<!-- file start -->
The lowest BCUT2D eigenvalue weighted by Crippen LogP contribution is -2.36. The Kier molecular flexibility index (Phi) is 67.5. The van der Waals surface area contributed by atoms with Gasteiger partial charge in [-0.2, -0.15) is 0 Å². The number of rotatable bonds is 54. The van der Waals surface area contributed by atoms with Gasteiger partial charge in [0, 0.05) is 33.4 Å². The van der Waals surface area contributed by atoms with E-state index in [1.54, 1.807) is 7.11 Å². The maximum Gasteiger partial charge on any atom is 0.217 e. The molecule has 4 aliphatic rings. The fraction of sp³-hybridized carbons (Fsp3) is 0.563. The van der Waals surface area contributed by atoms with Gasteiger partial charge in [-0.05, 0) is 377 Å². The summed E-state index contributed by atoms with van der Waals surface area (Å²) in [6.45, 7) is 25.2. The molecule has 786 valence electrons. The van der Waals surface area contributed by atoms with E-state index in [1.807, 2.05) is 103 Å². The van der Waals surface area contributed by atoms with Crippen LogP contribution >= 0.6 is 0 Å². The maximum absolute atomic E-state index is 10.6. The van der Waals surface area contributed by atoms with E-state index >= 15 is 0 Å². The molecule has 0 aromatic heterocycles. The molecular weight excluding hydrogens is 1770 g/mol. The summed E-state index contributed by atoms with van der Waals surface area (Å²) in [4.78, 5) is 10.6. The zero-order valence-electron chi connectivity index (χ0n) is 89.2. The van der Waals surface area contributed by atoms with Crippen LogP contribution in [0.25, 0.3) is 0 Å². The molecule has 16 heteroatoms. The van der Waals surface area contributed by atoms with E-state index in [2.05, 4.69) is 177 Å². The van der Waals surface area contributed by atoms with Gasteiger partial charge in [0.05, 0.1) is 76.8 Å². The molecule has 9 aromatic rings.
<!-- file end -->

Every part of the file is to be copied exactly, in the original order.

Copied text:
The lowest BCUT2D eigenvalue weighted by Crippen LogP contribution is -2.36. The Kier molecular flexibility index (Phi) is 67.5. The van der Waals surface area contributed by atoms with Gasteiger partial charge in [-0.2, -0.15) is 0 Å². The number of rotatable bonds is 54. The van der Waals surface area contributed by atoms with Gasteiger partial charge in [0, 0.05) is 33.4 Å². The van der Waals surface area contributed by atoms with E-state index in [1.54, 1.807) is 7.11 Å². The maximum Gasteiger partial charge on any atom is 0.217 e. The molecule has 4 aliphatic rings. The fraction of sp³-hybridized carbons (Fsp3) is 0.563. The van der Waals surface area contributed by atoms with Gasteiger partial charge in [-0.05, 0) is 377 Å². The summed E-state index contributed by atoms with van der Waals surface area (Å²) in [6.45, 7) is 25.2. The molecule has 786 valence electrons. The van der Waals surface area contributed by atoms with E-state index in [1.807, 2.05) is 103 Å². The van der Waals surface area contributed by atoms with Crippen LogP contribution >= 0.6 is 0 Å². The maximum absolute atomic E-state index is 10.6. The van der Waals surface area contributed by atoms with E-state index >= 15 is 0 Å². The molecule has 0 aromatic heterocycles. The molecular weight excluding hydrogens is 1770 g/mol. The summed E-state index contributed by atoms with van der Waals surface area (Å²) in [4.78, 5) is 10.6. The zero-order valence-electron chi connectivity index (χ0n) is 89.2. The van der Waals surface area contributed by atoms with Crippen LogP contribution in [0.25, 0.3) is 0 Å². The molecule has 16 heteroatoms. The van der Waals surface area contributed by atoms with E-state index in [2.05, 4.69) is 177 Å². The van der Waals surface area contributed by atoms with Gasteiger partial charge in [0.05, 0.1) is 76.8 Å². The molecule has 9 aromatic rings.